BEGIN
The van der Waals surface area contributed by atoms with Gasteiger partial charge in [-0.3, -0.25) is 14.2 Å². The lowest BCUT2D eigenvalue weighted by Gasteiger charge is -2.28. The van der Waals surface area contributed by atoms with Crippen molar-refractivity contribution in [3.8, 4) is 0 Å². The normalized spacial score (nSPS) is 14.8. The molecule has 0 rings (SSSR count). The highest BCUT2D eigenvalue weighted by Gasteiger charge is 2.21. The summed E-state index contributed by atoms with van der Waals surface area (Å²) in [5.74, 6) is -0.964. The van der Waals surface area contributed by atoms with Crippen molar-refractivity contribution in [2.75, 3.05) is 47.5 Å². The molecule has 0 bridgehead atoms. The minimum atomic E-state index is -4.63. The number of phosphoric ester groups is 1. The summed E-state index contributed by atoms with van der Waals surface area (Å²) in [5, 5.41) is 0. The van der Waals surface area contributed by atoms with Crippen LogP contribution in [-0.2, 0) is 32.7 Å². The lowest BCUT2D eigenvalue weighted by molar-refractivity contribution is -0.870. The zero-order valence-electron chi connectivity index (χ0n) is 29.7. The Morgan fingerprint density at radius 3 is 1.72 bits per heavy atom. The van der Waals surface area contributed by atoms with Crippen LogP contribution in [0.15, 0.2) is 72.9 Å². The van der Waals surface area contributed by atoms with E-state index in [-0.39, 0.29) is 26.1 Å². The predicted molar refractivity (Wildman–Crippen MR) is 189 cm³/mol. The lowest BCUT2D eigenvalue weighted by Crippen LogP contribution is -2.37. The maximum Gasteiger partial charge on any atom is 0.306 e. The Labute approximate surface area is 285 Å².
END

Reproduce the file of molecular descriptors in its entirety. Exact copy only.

The van der Waals surface area contributed by atoms with Gasteiger partial charge in [-0.3, -0.25) is 14.2 Å². The lowest BCUT2D eigenvalue weighted by Gasteiger charge is -2.28. The van der Waals surface area contributed by atoms with Crippen molar-refractivity contribution in [3.8, 4) is 0 Å². The normalized spacial score (nSPS) is 14.8. The molecule has 0 rings (SSSR count). The highest BCUT2D eigenvalue weighted by Gasteiger charge is 2.21. The summed E-state index contributed by atoms with van der Waals surface area (Å²) in [5.74, 6) is -0.964. The van der Waals surface area contributed by atoms with Crippen molar-refractivity contribution in [2.75, 3.05) is 47.5 Å². The molecule has 0 bridgehead atoms. The minimum atomic E-state index is -4.63. The number of phosphoric ester groups is 1. The summed E-state index contributed by atoms with van der Waals surface area (Å²) in [5, 5.41) is 0. The van der Waals surface area contributed by atoms with Crippen LogP contribution in [-0.2, 0) is 32.7 Å². The lowest BCUT2D eigenvalue weighted by molar-refractivity contribution is -0.870. The zero-order valence-electron chi connectivity index (χ0n) is 29.7. The Morgan fingerprint density at radius 3 is 1.72 bits per heavy atom. The van der Waals surface area contributed by atoms with Crippen LogP contribution in [0.15, 0.2) is 72.9 Å². The van der Waals surface area contributed by atoms with E-state index in [-0.39, 0.29) is 26.1 Å². The predicted molar refractivity (Wildman–Crippen MR) is 189 cm³/mol. The lowest BCUT2D eigenvalue weighted by Crippen LogP contribution is -2.37. The maximum Gasteiger partial charge on any atom is 0.306 e. The Labute approximate surface area is 285 Å².